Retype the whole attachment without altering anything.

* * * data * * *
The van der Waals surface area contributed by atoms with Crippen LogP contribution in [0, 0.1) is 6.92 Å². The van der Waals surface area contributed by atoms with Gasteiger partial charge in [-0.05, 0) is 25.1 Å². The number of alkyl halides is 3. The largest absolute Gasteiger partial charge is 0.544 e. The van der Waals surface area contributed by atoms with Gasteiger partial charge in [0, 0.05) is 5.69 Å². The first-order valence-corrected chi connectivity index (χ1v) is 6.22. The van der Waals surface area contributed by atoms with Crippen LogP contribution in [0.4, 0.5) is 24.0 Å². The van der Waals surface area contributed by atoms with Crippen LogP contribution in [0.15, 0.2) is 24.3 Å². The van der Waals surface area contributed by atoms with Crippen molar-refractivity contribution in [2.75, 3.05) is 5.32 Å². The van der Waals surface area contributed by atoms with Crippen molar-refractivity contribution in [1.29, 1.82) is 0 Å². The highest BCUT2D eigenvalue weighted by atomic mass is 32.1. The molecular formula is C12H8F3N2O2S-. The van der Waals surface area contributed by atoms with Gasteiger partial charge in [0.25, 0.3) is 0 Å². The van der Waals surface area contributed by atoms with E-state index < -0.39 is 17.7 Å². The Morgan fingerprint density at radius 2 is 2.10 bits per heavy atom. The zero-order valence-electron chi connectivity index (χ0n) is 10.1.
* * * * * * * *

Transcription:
The van der Waals surface area contributed by atoms with Crippen LogP contribution in [0, 0.1) is 6.92 Å². The van der Waals surface area contributed by atoms with Gasteiger partial charge in [-0.05, 0) is 25.1 Å². The number of alkyl halides is 3. The largest absolute Gasteiger partial charge is 0.544 e. The van der Waals surface area contributed by atoms with Gasteiger partial charge in [0, 0.05) is 5.69 Å². The first-order valence-corrected chi connectivity index (χ1v) is 6.22. The van der Waals surface area contributed by atoms with Crippen LogP contribution in [0.4, 0.5) is 24.0 Å². The van der Waals surface area contributed by atoms with Crippen LogP contribution in [0.15, 0.2) is 24.3 Å². The van der Waals surface area contributed by atoms with Crippen molar-refractivity contribution in [2.75, 3.05) is 5.32 Å². The van der Waals surface area contributed by atoms with Crippen molar-refractivity contribution in [1.29, 1.82) is 0 Å². The highest BCUT2D eigenvalue weighted by atomic mass is 32.1. The molecular formula is C12H8F3N2O2S-. The van der Waals surface area contributed by atoms with Gasteiger partial charge in [0.25, 0.3) is 0 Å². The van der Waals surface area contributed by atoms with E-state index < -0.39 is 17.7 Å². The Morgan fingerprint density at radius 2 is 2.10 bits per heavy atom. The zero-order valence-electron chi connectivity index (χ0n) is 10.1.